* the Nazi mass murder of the Jews of Tykocin, a former shtetl in Poland
Posted by Lew Weinstein on July 5, 2012
2,500 Jews comprised 50% of the population of the Polish village Tykocin on August 25, 1941. Until that day they were a vibrant shtetl community full of the joy and learning of Polish Jewry. Two days later they were gone.
The Nazis first had Polish Christians dig large pits in a quiet forest about 3 miles from Tykocin.
A week later, all Jews were ordered to appear at 6:00 am in the old market square roughly half way between the synagogue and the Catholic church. German lorries arrived and heavily armed men sealed off the square. Jewish women and children were loaded onto the lorries and driven off to their burial pits. The Jewish men were formed into columns and marched after them.
The Jewish women and children were lined up in small groups at the edge of the pits and shot. Their bodies fell into the pits.
The Jewish men were held overnight and then marched into the forest the next day. They too were lined up along the pits and shot. Their bodies were dumped on top of the women and children murdered the previous day.
This incident, as described in a publication honoring those who died, raises many questions which are relevant for my novel-in-progress.
- The Christian Poles of Tykocin obviously saw the Jews leave, and they certainly knew they did not return. Yet our guide insisted they did not know what happened to them. How can that be true?
- “And if they did know,” the guide said, “so what? What could they have done?” I disagree with that characterization of impotence.There were many opportunities, other than committing suicide by confronting the Nazis, to protest the mass murder of the Jews.
- Did the parish priest, for example, report the incident to his superiors, and if so, what did they do?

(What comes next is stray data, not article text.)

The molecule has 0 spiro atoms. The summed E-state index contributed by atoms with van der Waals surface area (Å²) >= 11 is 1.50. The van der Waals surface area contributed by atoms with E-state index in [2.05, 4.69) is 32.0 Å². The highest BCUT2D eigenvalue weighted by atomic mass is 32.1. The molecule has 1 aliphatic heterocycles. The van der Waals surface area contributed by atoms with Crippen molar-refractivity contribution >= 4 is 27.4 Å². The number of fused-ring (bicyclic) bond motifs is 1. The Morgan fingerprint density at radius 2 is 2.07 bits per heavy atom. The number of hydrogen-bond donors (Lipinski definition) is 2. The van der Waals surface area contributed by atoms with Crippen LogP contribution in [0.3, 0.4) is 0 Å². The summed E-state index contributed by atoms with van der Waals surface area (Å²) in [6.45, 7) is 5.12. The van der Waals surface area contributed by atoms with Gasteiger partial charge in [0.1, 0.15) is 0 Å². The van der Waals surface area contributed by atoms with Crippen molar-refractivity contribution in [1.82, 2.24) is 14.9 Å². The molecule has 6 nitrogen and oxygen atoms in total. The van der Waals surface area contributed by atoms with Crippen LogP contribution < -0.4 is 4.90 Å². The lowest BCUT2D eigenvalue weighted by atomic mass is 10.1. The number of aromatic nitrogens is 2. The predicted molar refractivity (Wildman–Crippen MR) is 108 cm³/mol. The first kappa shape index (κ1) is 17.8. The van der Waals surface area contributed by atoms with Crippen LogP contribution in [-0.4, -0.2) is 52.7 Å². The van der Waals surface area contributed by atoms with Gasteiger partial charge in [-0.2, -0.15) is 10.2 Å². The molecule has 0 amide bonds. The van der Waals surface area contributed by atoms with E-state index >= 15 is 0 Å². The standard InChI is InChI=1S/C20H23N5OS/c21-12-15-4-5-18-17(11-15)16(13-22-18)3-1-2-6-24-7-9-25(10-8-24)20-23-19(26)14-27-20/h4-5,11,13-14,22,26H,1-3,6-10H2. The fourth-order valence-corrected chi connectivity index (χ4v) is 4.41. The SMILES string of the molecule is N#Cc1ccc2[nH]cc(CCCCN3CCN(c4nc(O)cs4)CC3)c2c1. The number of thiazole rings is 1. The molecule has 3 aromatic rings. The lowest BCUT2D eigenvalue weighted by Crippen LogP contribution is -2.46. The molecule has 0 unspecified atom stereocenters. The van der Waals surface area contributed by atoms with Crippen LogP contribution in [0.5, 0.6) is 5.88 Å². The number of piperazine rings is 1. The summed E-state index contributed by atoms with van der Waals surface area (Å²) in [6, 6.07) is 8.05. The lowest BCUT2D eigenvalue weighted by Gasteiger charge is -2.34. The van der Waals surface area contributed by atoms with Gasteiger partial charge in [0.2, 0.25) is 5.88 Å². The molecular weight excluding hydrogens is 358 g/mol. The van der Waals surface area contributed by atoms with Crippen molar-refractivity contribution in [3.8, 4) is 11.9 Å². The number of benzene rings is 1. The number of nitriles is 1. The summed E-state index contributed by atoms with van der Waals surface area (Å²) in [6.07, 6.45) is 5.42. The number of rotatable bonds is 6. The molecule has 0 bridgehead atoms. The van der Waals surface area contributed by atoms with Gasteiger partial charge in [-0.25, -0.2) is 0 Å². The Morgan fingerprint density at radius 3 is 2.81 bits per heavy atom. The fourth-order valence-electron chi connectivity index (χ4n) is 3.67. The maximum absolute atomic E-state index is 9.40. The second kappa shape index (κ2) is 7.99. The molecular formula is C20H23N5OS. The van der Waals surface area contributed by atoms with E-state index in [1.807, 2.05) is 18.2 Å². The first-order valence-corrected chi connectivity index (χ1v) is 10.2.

- Did the Christian citizens of Tykocin report the incident to former Polish government authorities or resistance groups?
Either of these notifications might in turn have triggered a broader international public awareness
of what the Nazis were doing. They might have helped to mobilize international opinion and action
at a time when most of Poland’s 3 million Jews were still alive?
- After the war, the mass graves were found, by whom and how I don’t (yet) know, but it seems likely that some of the Christians still living in Tykocin were the ones who identified the grave sites in the midst of dense woods 3 miles from town. Which means they very likely knew what was there.
- The synagogue has been restored by Jewish sources including the Lauder Foundation. and is now a moving museum. The town bakery makes excellent challah bread.
- But other than the synagogue and a single marker at the old Jewish cemetery for those who were buried from 1522 until the day in 1941 when the mass execution took place, there are no memorials to Jews in Tykocin.
- The Christian Poles act as if the Jews were never there.
On the day of our visit, not a single Jew was living in Tykocin. Many Jews, however, visit every day. Within the two hours we were in Tykocin, there were four different tour groups with at least 30 Jewish young people in each group. Several groups prayed and sang in the synagogue.
- What do the Christian Poles now living in the homes of the executed Jews think of all this?
- Do they ever reflect on the Jews who were their neighbors for over 400 years?
- Are these Jews ever mentioned by the priest in the large church just a few meters from where the Jews were collected for annihilation?
The synagogue at Tykocin is beautiful. Photos of it and the shtetl homes near it can be seen at our travel blog …